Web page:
Advice wanted on parallel processing
Colin Paul Adams
colin at colina.demon.co.uk
Thu Mar 19 02:35:28 EDT 2009
>>>>> ">" == j waldmann <waldmann at imn.htwk-leipzig.de> writes:
>> (I am not updating in place). The move generator produces a
>> new board for each move.
>> Well, this is sound design, but current memory managers may not
>> be up to it. If you check the (board) game programming
>> literature, you'll find that engine authors take great efforts
>> to bypass automatic memory management (do all updates on the
>> "current" board in-place, and write their own malloc/free for
>> game tree nodes).
I know it.
In fact I wrote a program for this game about 10 years ago, in C++,
which did all updates in place.
It wasn't very good (although being the only one that implemented the
rules correctly - as far as I could tell - they are very complicated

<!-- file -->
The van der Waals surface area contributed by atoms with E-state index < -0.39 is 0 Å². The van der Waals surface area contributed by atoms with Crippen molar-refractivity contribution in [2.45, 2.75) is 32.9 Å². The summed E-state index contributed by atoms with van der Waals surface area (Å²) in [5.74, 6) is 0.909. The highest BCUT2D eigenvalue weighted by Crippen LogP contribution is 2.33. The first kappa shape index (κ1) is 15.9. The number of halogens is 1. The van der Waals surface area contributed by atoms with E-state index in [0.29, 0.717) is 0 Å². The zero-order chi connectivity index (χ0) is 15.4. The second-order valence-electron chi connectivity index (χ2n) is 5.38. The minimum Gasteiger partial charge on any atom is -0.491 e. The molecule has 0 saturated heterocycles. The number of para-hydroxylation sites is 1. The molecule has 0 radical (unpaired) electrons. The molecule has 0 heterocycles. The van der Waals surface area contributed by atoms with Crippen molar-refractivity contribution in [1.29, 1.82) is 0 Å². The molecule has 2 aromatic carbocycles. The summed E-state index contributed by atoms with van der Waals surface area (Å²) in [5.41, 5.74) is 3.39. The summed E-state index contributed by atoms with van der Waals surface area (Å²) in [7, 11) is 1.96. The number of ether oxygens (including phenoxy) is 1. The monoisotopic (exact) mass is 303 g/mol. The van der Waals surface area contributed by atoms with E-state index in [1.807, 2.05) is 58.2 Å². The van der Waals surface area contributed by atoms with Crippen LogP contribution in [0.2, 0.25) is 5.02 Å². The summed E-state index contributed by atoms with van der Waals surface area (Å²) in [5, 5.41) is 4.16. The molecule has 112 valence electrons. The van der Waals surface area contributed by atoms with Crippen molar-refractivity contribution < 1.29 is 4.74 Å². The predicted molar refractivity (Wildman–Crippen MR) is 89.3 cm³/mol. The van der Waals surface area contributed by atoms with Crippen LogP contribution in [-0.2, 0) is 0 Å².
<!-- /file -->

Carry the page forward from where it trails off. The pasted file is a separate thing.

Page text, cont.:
- was necessarily the best).
Now I want to have another go in Haskell. Reading about DPH inspired
me to give it a try, although I'm not attempting to use DPH
yet. Probably I was too naive thinking I was going to be able to
exploit parallelism without pain.
>> This becomes even more important when trying to exploit
>> concurrency. In theory, that's all very nice (you can evaluate
>> independent branches of the game tree in parallel) but in
>> practice, you're doomed if your memory allocator/collector is
>> still essentially single-threaded (that is, blocks all
OK, that's interesting. GHC's collector is still stop-the-world at the
moment, right? I read in the recent paper that it is intended to try
to remedy that soon, in which case I can try again to see if that
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